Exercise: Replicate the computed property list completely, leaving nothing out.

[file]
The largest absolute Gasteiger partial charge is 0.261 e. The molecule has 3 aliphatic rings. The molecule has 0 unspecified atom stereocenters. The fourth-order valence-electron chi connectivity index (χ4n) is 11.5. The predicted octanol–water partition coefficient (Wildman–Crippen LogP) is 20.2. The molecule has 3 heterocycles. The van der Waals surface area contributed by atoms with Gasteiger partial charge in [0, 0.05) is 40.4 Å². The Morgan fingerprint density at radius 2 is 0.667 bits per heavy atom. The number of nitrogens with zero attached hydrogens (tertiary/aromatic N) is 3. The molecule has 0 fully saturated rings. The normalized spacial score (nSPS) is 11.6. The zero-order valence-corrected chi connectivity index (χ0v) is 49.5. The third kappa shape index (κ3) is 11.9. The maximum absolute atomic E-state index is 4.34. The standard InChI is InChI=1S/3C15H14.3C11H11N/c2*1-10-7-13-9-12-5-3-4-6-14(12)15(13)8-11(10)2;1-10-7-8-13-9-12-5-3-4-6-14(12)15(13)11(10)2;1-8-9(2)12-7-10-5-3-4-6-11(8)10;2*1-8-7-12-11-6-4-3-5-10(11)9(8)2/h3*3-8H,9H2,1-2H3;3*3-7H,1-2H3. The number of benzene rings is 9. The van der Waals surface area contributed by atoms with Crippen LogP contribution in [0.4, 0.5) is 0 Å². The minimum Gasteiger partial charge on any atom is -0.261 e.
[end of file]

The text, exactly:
The largest absolute Gasteiger partial charge is 0.261 e. The molecule has 3 aliphatic rings. The molecule has 0 unspecified atom stereocenters. The fourth-order valence-electron chi connectivity index (χ4n) is 11.5. The predicted octanol–water partition coefficient (Wildman–Crippen LogP) is 20.2. The molecule has 3 heterocycles. The van der Waals surface area contributed by atoms with Gasteiger partial charge in [0, 0.05) is 40.4 Å². The Morgan fingerprint density at radius 2 is 0.667 bits per heavy atom. The number of nitrogens with zero attached hydrogens (tertiary/aromatic N) is 3. The molecule has 0 fully saturated rings. The normalized spacial score (nSPS) is 11.6. The zero-order valence-corrected chi connectivity index (χ0v) is 49.5. The third kappa shape index (κ3) is 11.9. The maximum absolute atomic E-state index is 4.34. The standard InChI is InChI=1S/3C15H14.3C11H11N/c2*1-10-7-13-9-12-5-3-4-6-14(12)15(13)8-11(10)2;1-10-7-8-13-9-12-5-3-4-6-14(12)15(13)11(10)2;1-8-9(2)12-7-10-5-3-4-6-11(8)10;2*1-8-7-12-11-6-4-3-5-10(11)9(8)2/h3*3-8H,9H2,1-2H3;3*3-7H,1-2H3. The number of benzene rings is 9. The van der Waals surface area contributed by atoms with Crippen LogP contribution in [0.4, 0.5) is 0 Å². The minimum Gasteiger partial charge on any atom is -0.261 e.